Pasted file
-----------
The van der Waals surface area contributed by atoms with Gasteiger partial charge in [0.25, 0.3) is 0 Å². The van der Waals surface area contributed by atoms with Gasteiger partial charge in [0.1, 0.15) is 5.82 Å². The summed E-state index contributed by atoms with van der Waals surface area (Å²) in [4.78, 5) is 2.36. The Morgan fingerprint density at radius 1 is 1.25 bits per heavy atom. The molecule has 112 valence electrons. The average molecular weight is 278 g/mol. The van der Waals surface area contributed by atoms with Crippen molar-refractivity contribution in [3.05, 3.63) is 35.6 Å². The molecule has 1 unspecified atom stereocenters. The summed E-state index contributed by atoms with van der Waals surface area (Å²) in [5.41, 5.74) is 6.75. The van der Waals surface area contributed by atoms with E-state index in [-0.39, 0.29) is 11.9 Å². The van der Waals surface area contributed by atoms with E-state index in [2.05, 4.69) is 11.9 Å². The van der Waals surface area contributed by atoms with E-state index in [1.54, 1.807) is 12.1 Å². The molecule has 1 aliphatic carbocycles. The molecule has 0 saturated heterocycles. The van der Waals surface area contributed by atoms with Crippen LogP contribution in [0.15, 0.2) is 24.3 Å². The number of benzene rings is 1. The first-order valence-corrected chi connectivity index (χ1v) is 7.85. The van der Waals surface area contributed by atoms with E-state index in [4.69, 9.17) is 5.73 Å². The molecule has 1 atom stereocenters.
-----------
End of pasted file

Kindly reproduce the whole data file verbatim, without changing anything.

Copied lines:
The van der Waals surface area contributed by atoms with Gasteiger partial charge in [0.25, 0.3) is 0 Å². The van der Waals surface area contributed by atoms with Gasteiger partial charge in [0.1, 0.15) is 5.82 Å². The summed E-state index contributed by atoms with van der Waals surface area (Å²) in [4.78, 5) is 2.36. The Morgan fingerprint density at radius 1 is 1.25 bits per heavy atom. The molecule has 112 valence electrons. The average molecular weight is 278 g/mol. The van der Waals surface area contributed by atoms with Crippen molar-refractivity contribution in [3.05, 3.63) is 35.6 Å². The molecule has 1 unspecified atom stereocenters. The summed E-state index contributed by atoms with van der Waals surface area (Å²) in [5.41, 5.74) is 6.75. The van der Waals surface area contributed by atoms with E-state index in [-0.39, 0.29) is 11.9 Å². The van der Waals surface area contributed by atoms with E-state index in [2.05, 4.69) is 11.9 Å². The van der Waals surface area contributed by atoms with E-state index in [1.54, 1.807) is 12.1 Å². The molecule has 1 aliphatic carbocycles. The molecule has 0 saturated heterocycles. The van der Waals surface area contributed by atoms with Crippen LogP contribution in [0.15, 0.2) is 24.3 Å². The number of benzene rings is 1. The first-order valence-corrected chi connectivity index (χ1v) is 7.85. The van der Waals surface area contributed by atoms with E-state index in [4.69, 9.17) is 5.73 Å². The molecule has 1 atom stereocenters.